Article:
“I, Bruce Lee, will be the first highest paid Oriental super star in the United States. In return I will give the most exciting performances and render the best of quality in the capacity of an actor. Starting 1970 I will achieve world fame and from then onward till the end of 1980 I will have in my possession $10,000,000. I will live the way I please and achieve inner harmony and happiness.”
(For more on Bruce Lee’s life of growth, see here)
For the past four years, I’ve been obsessed with writing down goals. People who know me, know this too well. Many groans have been vomited by students, many friends have nodded in feigned attention, and many rants have rampaged the room above the head of my poor girlfriend — all sprung from my having one of my goal-driven “moments.”
But holy lick, a guy can take a soapbox when the bars of soap are made of gold. As it turns out, written goals are worth more than bars of gold.
There’s an often quoted anecdote about a Harvard class whose goal-setting was studied. Legend has it (and it is simply legend) only 3% wrote down goals — and this 3% achieved more financial and personal success than the other 97% combined. Sadly, that story is as likely to be real as an episode of Desperate Housewives of New Jersey.
But don’t start breaking things out of rage yet, my friend. Writing goals does make a difference. Look no further than this little gem: Goals Research Summary. (This study better be real or I’m joining you on a rampage).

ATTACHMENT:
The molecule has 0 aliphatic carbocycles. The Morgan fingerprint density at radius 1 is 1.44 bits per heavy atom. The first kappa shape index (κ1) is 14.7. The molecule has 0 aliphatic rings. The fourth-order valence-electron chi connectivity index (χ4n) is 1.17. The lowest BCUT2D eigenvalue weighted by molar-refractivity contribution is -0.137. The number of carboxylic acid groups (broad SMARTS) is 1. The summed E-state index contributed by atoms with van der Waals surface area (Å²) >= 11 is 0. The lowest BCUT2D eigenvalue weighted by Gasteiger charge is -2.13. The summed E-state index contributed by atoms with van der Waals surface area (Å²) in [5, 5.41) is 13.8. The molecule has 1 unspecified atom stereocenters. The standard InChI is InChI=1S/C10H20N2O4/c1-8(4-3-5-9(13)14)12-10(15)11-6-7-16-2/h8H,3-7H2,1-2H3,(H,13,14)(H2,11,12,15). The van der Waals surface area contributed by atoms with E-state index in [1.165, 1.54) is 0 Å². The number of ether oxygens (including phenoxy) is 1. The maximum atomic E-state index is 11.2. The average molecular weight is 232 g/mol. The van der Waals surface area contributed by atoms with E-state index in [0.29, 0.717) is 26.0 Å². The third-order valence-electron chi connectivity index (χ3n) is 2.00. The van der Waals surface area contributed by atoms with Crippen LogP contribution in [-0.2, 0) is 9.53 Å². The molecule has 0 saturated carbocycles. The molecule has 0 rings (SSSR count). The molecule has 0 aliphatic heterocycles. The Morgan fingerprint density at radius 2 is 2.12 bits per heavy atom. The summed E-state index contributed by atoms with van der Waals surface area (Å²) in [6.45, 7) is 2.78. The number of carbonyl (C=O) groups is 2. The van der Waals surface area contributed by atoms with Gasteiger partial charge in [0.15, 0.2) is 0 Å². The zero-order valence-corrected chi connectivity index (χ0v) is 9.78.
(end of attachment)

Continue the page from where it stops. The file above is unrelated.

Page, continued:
– Participants who write down goals accomplish significantly more;
– Participants who use accountability partners accomplish significantly more;
– My soapbox stances will now occur significantly more.
Bruce Lee was onto something. Are you channeling your inner “wha chawwwww!!”?
Here’s my challenge to you: Grab a pen and paper (or if you don’t know what those are, a keyboard linked to the World Wide Web) and take an ambition that you want, you need, you love. WRITE IT DOWN. Make it specific. Give it action steps. And then, tell someone. A real person. Not her. Don’t settle for vague, timid goals cowering in your head. Give them a reality by making them real on paper. Then, take the first step.
“Ever since I was a child I have had this instinctive urge for expansion and growth. To me, the function and duty of a quality human being is the sincere and honest development of one’s potential.”